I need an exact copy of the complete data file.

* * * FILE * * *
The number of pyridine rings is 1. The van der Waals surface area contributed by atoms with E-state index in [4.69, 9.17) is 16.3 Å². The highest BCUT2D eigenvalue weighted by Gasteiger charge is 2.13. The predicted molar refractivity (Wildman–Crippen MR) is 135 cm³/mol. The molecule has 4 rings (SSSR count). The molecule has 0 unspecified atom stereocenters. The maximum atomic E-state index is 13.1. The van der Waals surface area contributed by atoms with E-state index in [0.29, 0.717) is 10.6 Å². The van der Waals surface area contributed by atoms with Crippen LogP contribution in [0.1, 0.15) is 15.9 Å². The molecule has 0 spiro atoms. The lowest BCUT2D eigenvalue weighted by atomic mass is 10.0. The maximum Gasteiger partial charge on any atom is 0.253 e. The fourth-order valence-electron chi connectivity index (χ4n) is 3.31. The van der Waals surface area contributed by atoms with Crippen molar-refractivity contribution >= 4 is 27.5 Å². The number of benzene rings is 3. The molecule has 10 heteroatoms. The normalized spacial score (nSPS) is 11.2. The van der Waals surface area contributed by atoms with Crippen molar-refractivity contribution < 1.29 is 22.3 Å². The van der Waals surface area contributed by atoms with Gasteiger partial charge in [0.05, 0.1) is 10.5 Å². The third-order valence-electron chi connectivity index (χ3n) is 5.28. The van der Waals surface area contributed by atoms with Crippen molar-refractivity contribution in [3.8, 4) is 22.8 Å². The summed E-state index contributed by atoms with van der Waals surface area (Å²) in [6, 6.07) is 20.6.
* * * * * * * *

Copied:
The number of pyridine rings is 1. The van der Waals surface area contributed by atoms with E-state index in [4.69, 9.17) is 16.3 Å². The highest BCUT2D eigenvalue weighted by Gasteiger charge is 2.13. The predicted molar refractivity (Wildman–Crippen MR) is 135 cm³/mol. The molecule has 4 rings (SSSR count). The molecule has 0 unspecified atom stereocenters. The maximum atomic E-state index is 13.1. The van der Waals surface area contributed by atoms with E-state index in [0.29, 0.717) is 10.6 Å². The van der Waals surface area contributed by atoms with Crippen LogP contribution in [0.1, 0.15) is 15.9 Å². The molecule has 0 spiro atoms. The lowest BCUT2D eigenvalue weighted by atomic mass is 10.0. The maximum Gasteiger partial charge on any atom is 0.253 e. The fourth-order valence-electron chi connectivity index (χ4n) is 3.31. The van der Waals surface area contributed by atoms with Crippen molar-refractivity contribution >= 4 is 27.5 Å². The number of benzene rings is 3. The molecule has 10 heteroatoms. The normalized spacial score (nSPS) is 11.2. The van der Waals surface area contributed by atoms with Crippen molar-refractivity contribution < 1.29 is 22.3 Å². The van der Waals surface area contributed by atoms with Gasteiger partial charge in [0.05, 0.1) is 10.5 Å². The third-order valence-electron chi connectivity index (χ3n) is 5.28. The van der Waals surface area contributed by atoms with Crippen molar-refractivity contribution in [3.8, 4) is 22.8 Å². The summed E-state index contributed by atoms with van der Waals surface area (Å²) in [6, 6.07) is 20.6.